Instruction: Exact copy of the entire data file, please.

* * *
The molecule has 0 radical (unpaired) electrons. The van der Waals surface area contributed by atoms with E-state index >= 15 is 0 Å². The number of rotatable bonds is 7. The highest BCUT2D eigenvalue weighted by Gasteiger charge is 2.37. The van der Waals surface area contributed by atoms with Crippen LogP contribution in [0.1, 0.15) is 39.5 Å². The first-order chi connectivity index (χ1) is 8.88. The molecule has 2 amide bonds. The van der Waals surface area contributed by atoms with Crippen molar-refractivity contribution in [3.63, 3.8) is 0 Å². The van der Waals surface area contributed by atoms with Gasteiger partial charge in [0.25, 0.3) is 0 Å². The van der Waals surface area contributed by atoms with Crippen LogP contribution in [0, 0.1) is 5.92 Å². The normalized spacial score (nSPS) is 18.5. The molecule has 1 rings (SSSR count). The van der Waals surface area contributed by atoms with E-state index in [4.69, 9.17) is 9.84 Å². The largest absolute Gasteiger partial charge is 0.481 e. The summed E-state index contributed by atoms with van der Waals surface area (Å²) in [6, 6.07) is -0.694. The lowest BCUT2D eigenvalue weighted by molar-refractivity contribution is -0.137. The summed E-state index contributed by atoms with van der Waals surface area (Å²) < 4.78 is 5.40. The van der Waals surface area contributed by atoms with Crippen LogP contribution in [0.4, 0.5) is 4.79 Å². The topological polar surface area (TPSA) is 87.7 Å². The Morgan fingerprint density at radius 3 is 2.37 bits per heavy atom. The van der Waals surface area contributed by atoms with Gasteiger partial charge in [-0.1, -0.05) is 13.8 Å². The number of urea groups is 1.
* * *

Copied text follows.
The molecule has 0 radical (unpaired) electrons. The van der Waals surface area contributed by atoms with E-state index >= 15 is 0 Å². The number of rotatable bonds is 7. The highest BCUT2D eigenvalue weighted by Gasteiger charge is 2.37. The van der Waals surface area contributed by atoms with Crippen LogP contribution in [0.1, 0.15) is 39.5 Å². The first-order chi connectivity index (χ1) is 8.88. The molecule has 2 amide bonds. The van der Waals surface area contributed by atoms with Crippen molar-refractivity contribution in [3.63, 3.8) is 0 Å². The van der Waals surface area contributed by atoms with Gasteiger partial charge in [0.25, 0.3) is 0 Å². The van der Waals surface area contributed by atoms with Crippen LogP contribution in [0, 0.1) is 5.92 Å². The normalized spacial score (nSPS) is 18.5. The molecule has 1 rings (SSSR count). The van der Waals surface area contributed by atoms with E-state index in [4.69, 9.17) is 9.84 Å². The largest absolute Gasteiger partial charge is 0.481 e. The summed E-state index contributed by atoms with van der Waals surface area (Å²) in [6, 6.07) is -0.694. The lowest BCUT2D eigenvalue weighted by molar-refractivity contribution is -0.137. The summed E-state index contributed by atoms with van der Waals surface area (Å²) < 4.78 is 5.40. The van der Waals surface area contributed by atoms with Crippen LogP contribution in [0.4, 0.5) is 4.79 Å². The topological polar surface area (TPSA) is 87.7 Å². The Morgan fingerprint density at radius 3 is 2.37 bits per heavy atom. The van der Waals surface area contributed by atoms with Gasteiger partial charge in [-0.1, -0.05) is 13.8 Å². The number of urea groups is 1.